Method 1 + 44.566.197.5211.9014.94

Example 7

[0081] Extracts of E. angustifolia roots are prepared in accordance with Extraction Method 4 and concentrated to a desired level of concentration. The extracts are then tested for immunostimulatory effects using the Immune Cell Stimulation Assay Method. CD4+, CD8+, CD19+, and CD56+ stimulation results are provided in Table 7. 7

TABLE 7
Immunostimulatory Effects of Echinacea Angustifolia
Root Extracts Prepared Using Method 4
CD4+CD8+CD19+CD56+
Controls
Negative
DMSO (2% in RPMI)4.582.796.505.28
RPMI4.404.5111.109.38
CspA (10 ug/ml)3.974.509.064.36
Positive
PMA (50 ng/ml)99.4299.0497.6894.14
CD2/CD2R28.0721.0027.7319.38
(5 ul/250 ul rxn)
Experimental
Ext. Conc. ug/ml
 0.01219.1520.6121.1442.21
 0.02421.7421.3924.9744.04
 0.04925.6925.7323.0752.94
 0.09831.9833.9631.9656.78
 0.19534.8639.6531.9656.78
 0.39037.3741.8938.9564.69
 0.78043.9845.5746.4369.48
 1.56043.8243.7651.6267.34
 3.12545.2346.0053.6170.47
 6.25047.7548.5758.7270.90
12.5052.1851.5866.1871.30
25.0058.3357.6666.0368.57
50.0059.3455.0576.6872.85
 100.0067.4562.0582.6271.63
 200.0067.9258.4385.6268.54
 400.0064.0053.2286.0469.96
 800.0047.9428.1689.7063.01
160033.5117.2488.5557.71

Example 8

[0082] Extracts of E. purpurea flowerlets are prepared in accordance with Extraction Method 4 and concentrated to a desired level of concentration. The extracts are then tested for immunostimulatory effects using the Immune Cell Stimulation Assay Method. CD4+, CD8+, CD19+, and CD56+ stimulation results are provided in Table 8. 8

TABLE 8
Immunostimulatory Effects of Echinacea Angustifolia
Root Extracts Prepared Using Method 4
CD4+CD8+CD19+CD56+
Controls
Negative
DMSO (2% in RPMI)2.0005.2907.3707.100
RPMI4.4005.2308.8508.360
CSPA (10 ug/ml)2.8805.7408.0606.710
Positive
PMA (50 ng/ml)98.77098.32098.82094.940
PHA (20 ug/ml)17.48020.70024.20018.510
CD2/CD2R40.20026.60037.43031.460
(5 ul/250 ul rxn)
Experimental
Ext. Conc. ug/ml
 0.01212.37015.96016.32046.050
 0.02413.50017.01020.30046.200
 0.04917.36020.19024.79052.820
 0.09821.99023.31037.52058.690
 0.19526.58026.96040.23056.140
 0.39029.36035.21050.04061.410
 0.78035.64035.63055.33061.270
 1.56040.31040.38059.97064.190
 3.12539.68039.99065.40066.620
 6.25050.13049.43071.87068.650
12.5051.94049.86076.42074.070
25.0061.99059.66080.20077.670
50.0062.75057.91082.80078.690
 100.0069.33062.40087.44080.300
 200.0068.53067.48087.44077.020
 400.0064.25056.08087.61072.120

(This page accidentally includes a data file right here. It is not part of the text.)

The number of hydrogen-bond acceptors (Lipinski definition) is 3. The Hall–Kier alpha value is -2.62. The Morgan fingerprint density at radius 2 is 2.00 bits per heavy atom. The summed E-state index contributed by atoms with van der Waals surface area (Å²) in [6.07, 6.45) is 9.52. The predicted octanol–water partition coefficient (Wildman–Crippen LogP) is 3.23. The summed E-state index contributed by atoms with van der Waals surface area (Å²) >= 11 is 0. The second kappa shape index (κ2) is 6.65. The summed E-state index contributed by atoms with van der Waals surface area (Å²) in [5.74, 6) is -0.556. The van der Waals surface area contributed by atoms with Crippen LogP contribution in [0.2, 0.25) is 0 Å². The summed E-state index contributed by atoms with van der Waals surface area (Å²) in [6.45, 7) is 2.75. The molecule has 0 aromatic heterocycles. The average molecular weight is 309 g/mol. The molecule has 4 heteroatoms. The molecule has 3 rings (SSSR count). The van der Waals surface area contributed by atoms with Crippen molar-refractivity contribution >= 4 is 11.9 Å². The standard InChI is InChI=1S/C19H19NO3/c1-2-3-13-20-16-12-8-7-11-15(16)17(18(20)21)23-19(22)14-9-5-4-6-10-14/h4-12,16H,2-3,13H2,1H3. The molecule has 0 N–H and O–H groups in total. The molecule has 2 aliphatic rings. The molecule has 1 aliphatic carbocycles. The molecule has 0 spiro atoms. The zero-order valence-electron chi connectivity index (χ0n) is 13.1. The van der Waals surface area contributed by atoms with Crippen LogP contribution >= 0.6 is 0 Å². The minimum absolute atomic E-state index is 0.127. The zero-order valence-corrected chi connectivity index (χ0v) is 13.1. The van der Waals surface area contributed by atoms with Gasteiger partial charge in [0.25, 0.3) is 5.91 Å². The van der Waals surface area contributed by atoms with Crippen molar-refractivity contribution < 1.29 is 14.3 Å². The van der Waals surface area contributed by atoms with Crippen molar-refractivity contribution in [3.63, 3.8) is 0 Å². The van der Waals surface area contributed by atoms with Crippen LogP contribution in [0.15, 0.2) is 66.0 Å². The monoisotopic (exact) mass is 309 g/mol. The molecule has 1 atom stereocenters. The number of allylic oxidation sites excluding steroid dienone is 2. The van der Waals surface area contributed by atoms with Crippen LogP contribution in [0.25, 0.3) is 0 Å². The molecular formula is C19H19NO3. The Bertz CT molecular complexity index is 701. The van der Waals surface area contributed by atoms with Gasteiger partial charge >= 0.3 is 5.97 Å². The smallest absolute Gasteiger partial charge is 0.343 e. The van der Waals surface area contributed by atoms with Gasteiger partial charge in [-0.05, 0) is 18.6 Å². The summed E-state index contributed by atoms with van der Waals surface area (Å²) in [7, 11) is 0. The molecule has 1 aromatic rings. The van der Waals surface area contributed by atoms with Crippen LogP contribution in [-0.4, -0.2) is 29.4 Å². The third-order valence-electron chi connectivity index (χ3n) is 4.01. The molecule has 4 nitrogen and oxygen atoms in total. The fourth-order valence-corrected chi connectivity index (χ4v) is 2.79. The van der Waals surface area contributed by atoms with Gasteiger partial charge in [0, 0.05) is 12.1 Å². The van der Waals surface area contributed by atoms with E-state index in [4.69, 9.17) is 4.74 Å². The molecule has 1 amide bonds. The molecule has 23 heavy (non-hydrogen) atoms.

800.0057.72042.98085.42062.380
160047.61029.88080.90058.750

[0083] Graphical representations of the immunostimulation results contained in Table 7 above are included as FIGS. 1-4. As can be seen, immunostimulation of all immune cell types is dosage dependent. In FIG. 1, it can be seen that peak stimulation of CD4+ immune cells gradually increases with the dosage and peaks around a dosage of 100 ug/ml, declining thereafter. FIG. 2 shows that stimulation of CD8+ immune cells generally increases according to dosage amount and plateaus between about 50 and 200 ug/ml, declining thereafter. FIG. 3 shows that stimulation of CD19+ cells gradually increases according to dosage amount an plateaus between about 100 and 400 ug/ml, declining thereafter. In FIG. 4 the stimulation of CD56+ cells experiences a sharp initial increase with slight increase according to dosage increases. Stimulation generally peaks between about 25 and 100 ug/ml and declines sharply thereafter.

[0084] Utilizing the dosage response values presented in Tables 7 and 8 above, the ED50 values for each immune cell type are determined. The determination of ED50 values is well known to those skilled in the art, and a discussion thereof is found in Remmington: The Science and Practice of Pharmacy, pg. 699-702 (19th ed. 1995). Extrapolated ED50 values for each immune cell are presented in Table 9. 9

TABLE 9
Extrapolated ED50 Values for Echinacea purpurea
Flowerlets and Echinacea Angustifolia Roots
Immune
Echinacea SourceCell Typeug/ml
E. purpureaCD4+˜0.6
FlowerletsCD8+˜0.2
CD19+˜0.4
CD56+<0.12
E. angustifoliaCD4+˜0.1
RootsCD8+˜0.095
CD16+˜0.6
CD56+<0.12

Example 9

[0085] 100 ul of Echinacea extract are diluted at ratios of 1:10 or 1:100 in 50 mM Tris pH 8.0 and are subjected to size exclusion chromatography using a Superdex 75 HR 10/30 column, equilibrated with 50 mM Tris pH 8.0 The column is calibrated using low molecular weight proteins (Rnase, MW 13,700; Chymotrypsinogen, MW 25,000; Ovalumin, MW 43,000; Albumin, MW 67,000) i.e. globular proteins that likely have different interactions with the column matrix as compared to oligosaccharides and polysaccharides. Elution is performed with a flow rate of 0.5 ml and 1 ml fraction were collected. A broad peak representing the active polysaccharides at OD 280 nm is observed as shown in FIG. 5 which corresponds to a molecular weight range of between 30,000 and 70,000.

[0086] It to be understood that the above-described arrangements and protocols are only illustrative of the application of the principles of the present invention. Numerous modifications and alternative arrangements may be devised by those skilled in the art without departing from the spirit and scope of the present invention and the appended claims are intended to cover such modifications and arrangements. Thus, while the present invention has been described above with particularity and detail in connection with what is presently deemed to be the most practical and preferred embodiments of the invention, it will be apparent to those of ordinary skill in the art that numerous modifications, including, but not limited to, variations in size, materials, shape, form, function and manner of operation, assembly and use may be made without departing from the principles and concepts set forth herein.